Russia’s desperation seems to be driving the country in exactly the opposite direction. Last month, in the southern town of Beslan, Chechen separatists killed hundreds of children they had taken hostage at a school. Federal troops were given so little support during the siege that they had to borrow bullets from local civilians. The nation responded with shock, but President Vladimir Putin responded cynically: he seized greater power for himself.

More than military or political power, however, more than guns, revolutions, or monarchic decrees, demography is what has often shaped the relationships between countries. It was, after all, an unknown epidemic that wiped out a quarter of the Athenian army and at least as many of its citizens in 430-429 B.C. and helped end Athens’ reign as the capital of the world. Plague and cholera took tens of millions of lives, and played an essential role in creating the balance of power that existed in Europe for centuries. Even the size of China’s population can be attributed in part to its relative distance from epidemics that devastated other countries. The economic future of a sickly nation with a shrinking population cannot be bright. “Russian health statistics are so bad that we have all run them, many times,” Nicholas Eberstadt, a demographer at the American Enterprise Institute who has written widely on Russia’s health crisis, told me. “They never get better. The country just keeps going down—in numbers, in health, and in its possibilities for the future. It seems to get worse every year, and I don’t see even the slightest suggestion that that is going to change. Russia, like Africa, I am very sorry to say, is taking a detour from the rest of humanity as far as progress is measured by improving general health.’’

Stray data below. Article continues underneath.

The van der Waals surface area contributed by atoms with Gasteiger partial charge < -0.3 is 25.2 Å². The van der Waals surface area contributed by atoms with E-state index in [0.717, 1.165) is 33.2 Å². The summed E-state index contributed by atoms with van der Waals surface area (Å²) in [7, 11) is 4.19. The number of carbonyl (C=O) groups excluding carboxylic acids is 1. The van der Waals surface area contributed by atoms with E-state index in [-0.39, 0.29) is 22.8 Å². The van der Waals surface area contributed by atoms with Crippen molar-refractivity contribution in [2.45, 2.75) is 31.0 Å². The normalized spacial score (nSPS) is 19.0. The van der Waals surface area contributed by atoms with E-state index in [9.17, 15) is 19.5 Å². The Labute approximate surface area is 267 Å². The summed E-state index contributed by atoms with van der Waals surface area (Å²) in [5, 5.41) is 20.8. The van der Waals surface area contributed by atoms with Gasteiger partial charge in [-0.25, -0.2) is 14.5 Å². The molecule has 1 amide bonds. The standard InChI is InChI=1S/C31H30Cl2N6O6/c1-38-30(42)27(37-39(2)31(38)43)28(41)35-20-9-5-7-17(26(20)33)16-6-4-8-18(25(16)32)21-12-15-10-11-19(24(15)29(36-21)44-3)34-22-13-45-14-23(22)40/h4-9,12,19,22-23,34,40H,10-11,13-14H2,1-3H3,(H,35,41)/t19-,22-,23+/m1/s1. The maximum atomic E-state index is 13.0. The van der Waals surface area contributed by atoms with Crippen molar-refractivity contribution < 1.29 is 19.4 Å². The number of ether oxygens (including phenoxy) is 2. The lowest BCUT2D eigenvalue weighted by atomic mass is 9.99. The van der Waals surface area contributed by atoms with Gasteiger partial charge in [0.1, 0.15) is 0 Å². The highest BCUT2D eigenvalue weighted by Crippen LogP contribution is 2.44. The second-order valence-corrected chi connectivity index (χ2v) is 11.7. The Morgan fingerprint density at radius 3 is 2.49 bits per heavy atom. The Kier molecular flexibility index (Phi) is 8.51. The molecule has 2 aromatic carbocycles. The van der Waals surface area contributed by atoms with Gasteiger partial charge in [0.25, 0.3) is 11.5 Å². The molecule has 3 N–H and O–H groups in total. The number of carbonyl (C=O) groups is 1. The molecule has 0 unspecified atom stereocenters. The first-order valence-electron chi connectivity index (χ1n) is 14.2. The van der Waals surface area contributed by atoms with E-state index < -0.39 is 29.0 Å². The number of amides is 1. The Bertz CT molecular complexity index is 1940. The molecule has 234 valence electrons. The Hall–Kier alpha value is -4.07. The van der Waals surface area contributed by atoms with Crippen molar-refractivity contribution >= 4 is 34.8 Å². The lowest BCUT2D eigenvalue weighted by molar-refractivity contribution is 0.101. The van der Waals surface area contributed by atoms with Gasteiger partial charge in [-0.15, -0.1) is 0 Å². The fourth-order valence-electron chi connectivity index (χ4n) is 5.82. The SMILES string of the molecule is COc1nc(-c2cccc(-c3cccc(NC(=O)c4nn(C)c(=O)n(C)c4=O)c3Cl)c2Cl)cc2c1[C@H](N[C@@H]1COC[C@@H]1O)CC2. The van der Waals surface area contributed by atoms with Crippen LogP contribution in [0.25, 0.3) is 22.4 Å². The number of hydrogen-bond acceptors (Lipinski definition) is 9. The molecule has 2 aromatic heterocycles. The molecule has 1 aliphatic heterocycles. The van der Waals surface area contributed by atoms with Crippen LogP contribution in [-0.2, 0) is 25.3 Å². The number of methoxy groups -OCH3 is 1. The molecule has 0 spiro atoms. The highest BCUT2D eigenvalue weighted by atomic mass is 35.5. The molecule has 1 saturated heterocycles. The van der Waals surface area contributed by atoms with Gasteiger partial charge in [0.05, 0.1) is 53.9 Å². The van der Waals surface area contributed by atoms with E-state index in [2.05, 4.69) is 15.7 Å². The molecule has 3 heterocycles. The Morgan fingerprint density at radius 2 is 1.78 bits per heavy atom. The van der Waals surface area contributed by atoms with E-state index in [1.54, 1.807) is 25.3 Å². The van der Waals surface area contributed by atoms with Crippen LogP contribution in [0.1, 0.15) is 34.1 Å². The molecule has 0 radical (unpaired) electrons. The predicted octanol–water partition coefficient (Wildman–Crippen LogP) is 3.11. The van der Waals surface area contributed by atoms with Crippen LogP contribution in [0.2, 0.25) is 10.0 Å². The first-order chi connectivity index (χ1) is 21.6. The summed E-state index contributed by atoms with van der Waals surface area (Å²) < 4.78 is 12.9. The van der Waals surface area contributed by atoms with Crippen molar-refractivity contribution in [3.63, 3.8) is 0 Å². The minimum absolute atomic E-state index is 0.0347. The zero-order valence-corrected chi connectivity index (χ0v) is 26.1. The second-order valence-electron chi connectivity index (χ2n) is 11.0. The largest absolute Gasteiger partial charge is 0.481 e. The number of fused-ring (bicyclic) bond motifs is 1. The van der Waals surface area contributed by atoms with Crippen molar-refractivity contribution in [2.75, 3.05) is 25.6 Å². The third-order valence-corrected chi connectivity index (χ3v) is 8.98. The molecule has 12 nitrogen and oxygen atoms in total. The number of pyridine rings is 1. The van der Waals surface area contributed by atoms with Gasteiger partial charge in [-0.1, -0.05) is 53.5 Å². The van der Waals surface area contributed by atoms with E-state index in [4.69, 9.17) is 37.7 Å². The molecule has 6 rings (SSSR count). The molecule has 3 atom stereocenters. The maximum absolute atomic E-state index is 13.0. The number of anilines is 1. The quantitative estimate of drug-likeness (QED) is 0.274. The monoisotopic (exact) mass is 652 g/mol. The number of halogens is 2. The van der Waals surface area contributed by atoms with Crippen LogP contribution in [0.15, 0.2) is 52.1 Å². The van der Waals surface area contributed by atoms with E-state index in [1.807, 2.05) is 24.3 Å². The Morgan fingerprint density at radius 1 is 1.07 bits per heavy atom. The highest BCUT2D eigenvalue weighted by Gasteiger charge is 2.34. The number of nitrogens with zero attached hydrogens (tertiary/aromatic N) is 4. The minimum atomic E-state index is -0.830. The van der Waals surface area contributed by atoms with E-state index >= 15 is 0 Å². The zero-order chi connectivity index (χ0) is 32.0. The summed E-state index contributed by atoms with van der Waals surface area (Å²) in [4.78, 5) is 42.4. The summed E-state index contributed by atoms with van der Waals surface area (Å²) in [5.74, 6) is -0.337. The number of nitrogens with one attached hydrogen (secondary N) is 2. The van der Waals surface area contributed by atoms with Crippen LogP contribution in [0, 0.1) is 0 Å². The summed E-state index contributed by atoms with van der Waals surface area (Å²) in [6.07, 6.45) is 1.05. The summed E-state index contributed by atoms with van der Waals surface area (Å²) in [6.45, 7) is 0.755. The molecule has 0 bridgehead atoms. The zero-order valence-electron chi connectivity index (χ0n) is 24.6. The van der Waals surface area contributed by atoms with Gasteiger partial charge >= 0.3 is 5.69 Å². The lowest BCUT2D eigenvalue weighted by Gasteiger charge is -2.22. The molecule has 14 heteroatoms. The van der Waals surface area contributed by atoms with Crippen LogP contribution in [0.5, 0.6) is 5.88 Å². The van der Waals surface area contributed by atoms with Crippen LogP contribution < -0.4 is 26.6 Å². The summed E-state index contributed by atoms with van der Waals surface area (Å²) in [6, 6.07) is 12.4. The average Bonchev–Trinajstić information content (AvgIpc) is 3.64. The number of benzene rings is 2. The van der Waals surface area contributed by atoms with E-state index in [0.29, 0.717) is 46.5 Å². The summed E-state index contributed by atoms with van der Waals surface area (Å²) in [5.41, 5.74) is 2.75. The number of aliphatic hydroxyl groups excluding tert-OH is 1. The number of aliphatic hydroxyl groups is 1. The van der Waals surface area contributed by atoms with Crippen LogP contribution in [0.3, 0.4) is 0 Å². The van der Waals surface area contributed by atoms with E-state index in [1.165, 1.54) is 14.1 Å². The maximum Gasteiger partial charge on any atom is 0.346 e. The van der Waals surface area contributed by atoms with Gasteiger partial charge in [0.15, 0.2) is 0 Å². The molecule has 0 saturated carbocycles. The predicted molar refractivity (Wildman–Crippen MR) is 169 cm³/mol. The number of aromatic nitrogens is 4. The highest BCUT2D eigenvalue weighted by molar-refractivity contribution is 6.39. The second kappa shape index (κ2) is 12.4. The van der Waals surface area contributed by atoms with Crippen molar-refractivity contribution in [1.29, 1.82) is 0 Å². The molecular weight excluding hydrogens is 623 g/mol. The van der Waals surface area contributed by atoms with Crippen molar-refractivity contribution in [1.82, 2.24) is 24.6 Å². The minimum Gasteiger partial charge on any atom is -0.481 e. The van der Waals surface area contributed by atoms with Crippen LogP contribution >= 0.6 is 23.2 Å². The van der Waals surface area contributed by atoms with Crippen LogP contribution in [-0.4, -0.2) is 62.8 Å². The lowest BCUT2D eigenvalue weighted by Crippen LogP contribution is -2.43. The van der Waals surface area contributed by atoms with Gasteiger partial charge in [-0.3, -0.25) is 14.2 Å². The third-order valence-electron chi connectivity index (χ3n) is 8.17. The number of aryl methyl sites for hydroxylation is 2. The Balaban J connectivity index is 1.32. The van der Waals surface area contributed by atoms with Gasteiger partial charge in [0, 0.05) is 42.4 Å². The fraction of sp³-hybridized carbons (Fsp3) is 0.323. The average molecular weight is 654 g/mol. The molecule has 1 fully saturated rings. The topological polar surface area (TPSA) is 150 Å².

Its decades of Communist rule have left Russia worse off than the rest of Europe when it comes to the demographic pathologies that plague the secular West, but it's just the canary in the coalmine.

Posted by Orrin Judd at October 10, 2004 2:28 PM

Beautiful reference to The Police's "Canary in a Coalmine."

Posted by: John Thacker at October 10, 2004 2:55 PM

Robert Heinlein and his wife took a trip to Russia in the early '60s, and did a bit of freelance intelligence work. He did things like count barges on the river and watch traffic on the streets, while his wife had friendly chats with various Russians, including how many kids they had, etc. He concluded that the population of Moscow was far lower than claimed. His account is in the book Expanded Universe.